Imaging contrast agents, administered intravenously, are diverse, can be used for diagnostic and therapeutic purposes, and have specific regulatory requirements and development considerations.
Collaborative relationships between industry and academia may provide the best approach for the development of these agents.
Additional opportunities for development and commercialization include software specific for the analysis of contrast-enhanced examinations.
There are special considerations for each class of imaging contrast agents with regards to market growth and potential avenues for future development.
Contrast agents for diagnostic imaging—including computed tomography (CT), magnetic resonance imaging (MRI), ultrasound (US), and nuclear medicine/positron emission tomography (NM/PET)—are crucial for clinical diagnosis, monitoring of treatment response, and functional evaluation. According to projections, the global market for biologic imaging agents is estimated to grow 10.6% (from $14.4 billion to $23.9 billion) between 2017 and 2022 (Agdeppa and Spilker). Therefore, to capitalize on this growing market, an understanding of the specific processes for the development and commercialization of these products is warranted.
Potential developers include members of the industry, academia, and collaborative partnerships between the two entities. Diagnostic imaging agents are generally less toxic than interventional drugs and many are widely used, thus saturating the existing market and deterring investigators from exploring new agents and approaches. Despite the large quantities of imaging agents administered clinically, the relatively low reimbursement rates contribute to low profit margins, which generally deters industry partners from exploring this category of drug development. Notable exceptions exist, however, such as the recent acquisition of an amyloid PET radiotracer company for nearly $300 million, with an additional $500 million based on regulatory/commercial milestones, by Eli Lilly & Company, a global pharmaceutical company. Furthermore, when utilized for therapeutic or interventional indications, the large initial investment is offset by the high financial reward, which is appealing to these companies. Academic interests include novel imaging approaches and improving the diagnosis and treatment of patients, but the costs associated with Phase 1 and Phase 2 clinical trials create a barrier for clinical translation in the academic setting (Joshi). Therefore, collaborative partnerships between academia and pharmaceutical companies may offer the best opportunity to mitigate these barriers in development and maximize potential benefits (see the chapter “Forming and Maintaining Meaningful Partnerships Between Academic Scientists and Corporations”). One such method of collaboration that appeals to the interests of both industry and academia is “theranostics” where the contrast agent is used both for diagnosis and either therapy or guiding intervention to allow the personalized treatment of patients. There has been a growing interest on the part of the National Institutes of Health (NIH) to fund this type of research. For example, theranostic nanomedicine is a specific subsection within the NIBIB, and theranostics is now listed as the “highest priority challenge topic” for NIAMS.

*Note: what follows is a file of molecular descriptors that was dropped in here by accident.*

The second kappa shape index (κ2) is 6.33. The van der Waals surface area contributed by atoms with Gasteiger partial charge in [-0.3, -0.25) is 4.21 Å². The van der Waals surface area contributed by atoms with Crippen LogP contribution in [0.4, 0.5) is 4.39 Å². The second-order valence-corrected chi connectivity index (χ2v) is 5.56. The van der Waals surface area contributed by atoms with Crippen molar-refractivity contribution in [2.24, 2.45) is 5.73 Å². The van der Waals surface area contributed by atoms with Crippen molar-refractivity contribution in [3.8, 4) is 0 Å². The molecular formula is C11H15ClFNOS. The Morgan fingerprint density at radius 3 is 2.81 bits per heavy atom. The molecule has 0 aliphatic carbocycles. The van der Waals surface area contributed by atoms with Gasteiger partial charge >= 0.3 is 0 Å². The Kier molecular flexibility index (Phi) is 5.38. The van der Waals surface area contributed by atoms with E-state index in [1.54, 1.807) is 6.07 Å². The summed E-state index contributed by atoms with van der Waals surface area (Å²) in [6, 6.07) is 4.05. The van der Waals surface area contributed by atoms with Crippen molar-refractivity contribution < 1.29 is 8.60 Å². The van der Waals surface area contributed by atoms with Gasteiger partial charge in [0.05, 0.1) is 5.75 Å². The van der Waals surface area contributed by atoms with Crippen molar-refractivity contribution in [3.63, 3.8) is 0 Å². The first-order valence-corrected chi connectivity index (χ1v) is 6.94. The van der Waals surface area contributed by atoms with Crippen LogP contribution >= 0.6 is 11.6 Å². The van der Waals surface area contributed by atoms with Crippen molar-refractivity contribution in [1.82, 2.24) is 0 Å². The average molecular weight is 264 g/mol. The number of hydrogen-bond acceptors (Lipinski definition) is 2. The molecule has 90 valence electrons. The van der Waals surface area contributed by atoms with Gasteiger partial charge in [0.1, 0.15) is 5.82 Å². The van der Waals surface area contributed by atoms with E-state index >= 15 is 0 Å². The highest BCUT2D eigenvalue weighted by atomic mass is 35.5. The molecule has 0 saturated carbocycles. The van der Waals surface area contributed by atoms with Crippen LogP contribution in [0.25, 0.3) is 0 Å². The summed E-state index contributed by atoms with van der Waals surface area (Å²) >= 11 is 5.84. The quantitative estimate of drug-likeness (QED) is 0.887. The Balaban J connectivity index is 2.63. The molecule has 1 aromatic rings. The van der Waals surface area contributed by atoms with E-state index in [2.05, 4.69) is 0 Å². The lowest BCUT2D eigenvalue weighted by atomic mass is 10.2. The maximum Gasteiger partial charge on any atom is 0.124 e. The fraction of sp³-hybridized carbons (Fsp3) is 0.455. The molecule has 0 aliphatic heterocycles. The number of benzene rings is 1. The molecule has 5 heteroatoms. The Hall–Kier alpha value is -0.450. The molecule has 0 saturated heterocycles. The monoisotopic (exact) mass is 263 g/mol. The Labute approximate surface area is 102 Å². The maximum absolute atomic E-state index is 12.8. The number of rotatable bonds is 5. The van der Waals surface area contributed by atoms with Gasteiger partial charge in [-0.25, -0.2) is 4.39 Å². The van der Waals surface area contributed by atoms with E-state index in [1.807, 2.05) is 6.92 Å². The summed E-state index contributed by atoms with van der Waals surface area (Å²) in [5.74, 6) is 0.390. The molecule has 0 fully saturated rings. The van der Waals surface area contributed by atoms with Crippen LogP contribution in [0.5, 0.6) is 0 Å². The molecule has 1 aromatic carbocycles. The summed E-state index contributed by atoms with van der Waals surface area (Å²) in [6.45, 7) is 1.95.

Many available imaging contrast agents for CT and MRI are long established and widely used. Emerging agents have also recently been introduced in the United States, particularly in the realm of US and NM/PET imaging. This juxtaposition of different classes of imaging agents highlights the complexity associated with the expansion and development of imaging contrast agents, which hinges upon either the improvement of existing agents or the development of novel imaging drugs. The Food and Drug Administration (FDA) provides guidance in this process (Office of the Commissioner ; Center for Drug Evaluation and Research, "Developing Medical Imaging Drug and Biological Products Part 1: Conduc"). To summarize their provided materials, if a contrast agent is currently approved, it can be approved for use with a class of devices (e.g., CT, MRI, US) (Table 1), but if the specific contrast agent requires certain software for interpretation, it may require approval as a combination product, and the FDA Office of Combination Products can serve as a valuable resource. Imaging software has traditionally been approved independently of contrast media and often as a component of imaging systems. However, the continued growth of imaging agents for NM/PET, which may require specialized software packages for analysis and interpretation, may necessitate classification as combination products.
For non-radiolabeled agents, 501(k) submissions are required for adding approved contrast agents to a device, or for a new indication; if the proposed use is different from current labeling, New Drug Application (NDA) supplements are required (see the chapter “FDA Device Regulation: 510(k), PMA”). These processes are complicated by the fact that imaging contrast agents are often approved only for essential indications but frequently are clinically used “off-label,” particularly in children and for MRI (Hung).